Dmitry Samko: I agree with you and also see this mess on the Internet. Is there any state or regional resource to get verified positive content out of this mess? Maybe there is some prospect of creating such a resource?

Gennady A. Saraev: I think today there are trustworthy sites that you can use. For example, "I Am a Parent." In fact, I would refer everyone to the films that were released in the Soviet Union. There was very clear censorship and obviously a number of values. Action films do not give an idea of universal values. To separate good content from bad, you need to pay attention to age marking, which means that people who released the content understood who they were doing it for. Therefore, I insist that when using the content, you focus on age marking. This is the main criterion for selecting information.

Dmitry Samko: Thank you! Now, within two months of self-isolation, we have become partly Internet-dependent. Some, for objective reasons (distance learning, work). Now we are starting to smoothly get out of this. Are additional measures necessary, or are specialists needed in working with children, who would recommend taking a month off from TVs and telephones, or smoothly getting out of it so that there is no breakage? Does the ombudsman give such a recommendation? How could we get out of the situation smoothly?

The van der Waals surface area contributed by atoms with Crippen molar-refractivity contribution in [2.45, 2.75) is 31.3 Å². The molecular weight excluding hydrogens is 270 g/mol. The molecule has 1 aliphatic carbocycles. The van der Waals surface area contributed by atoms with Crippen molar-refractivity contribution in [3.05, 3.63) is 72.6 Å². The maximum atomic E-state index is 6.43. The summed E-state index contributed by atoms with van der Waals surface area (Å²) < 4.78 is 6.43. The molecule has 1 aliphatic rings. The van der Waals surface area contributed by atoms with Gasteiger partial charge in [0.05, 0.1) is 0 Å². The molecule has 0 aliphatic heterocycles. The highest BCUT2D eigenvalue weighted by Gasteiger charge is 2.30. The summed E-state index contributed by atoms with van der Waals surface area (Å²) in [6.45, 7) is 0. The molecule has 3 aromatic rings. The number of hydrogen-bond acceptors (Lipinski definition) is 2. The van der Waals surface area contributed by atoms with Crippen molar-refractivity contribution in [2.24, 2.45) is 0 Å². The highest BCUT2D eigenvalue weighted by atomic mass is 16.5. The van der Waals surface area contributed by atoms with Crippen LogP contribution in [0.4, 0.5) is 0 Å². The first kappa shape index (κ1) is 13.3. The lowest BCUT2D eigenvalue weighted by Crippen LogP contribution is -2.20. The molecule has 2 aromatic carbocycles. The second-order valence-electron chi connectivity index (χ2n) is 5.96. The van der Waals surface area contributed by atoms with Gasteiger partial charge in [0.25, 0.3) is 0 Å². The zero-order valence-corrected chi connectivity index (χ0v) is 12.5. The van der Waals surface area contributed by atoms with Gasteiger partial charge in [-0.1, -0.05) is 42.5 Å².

Gennady A. Saraev: Today we use gadgets more. A computer, a smartphone are nothing more than tools that help us do our job. Today, moving from an online situation to direct communication, the first thing to do is to evaluate the screen time. When we worked through gadgets, screen time was prohibitively unacceptable, especially the burden on the eyes. For two months we pretty seriously ruined the eyes of our children. When children were at school, the screen time that they spent on the phone was two to 2.5 hours. Now screen time has increased by about three times. The child is forced to spend six to seven hours before the screen, or even more.

The recommendation for parents is, first, to track how much time your child spends on the phone. Secondly, a parental control function is available on every smartphone. It can be turned on to limit the screen time of the child.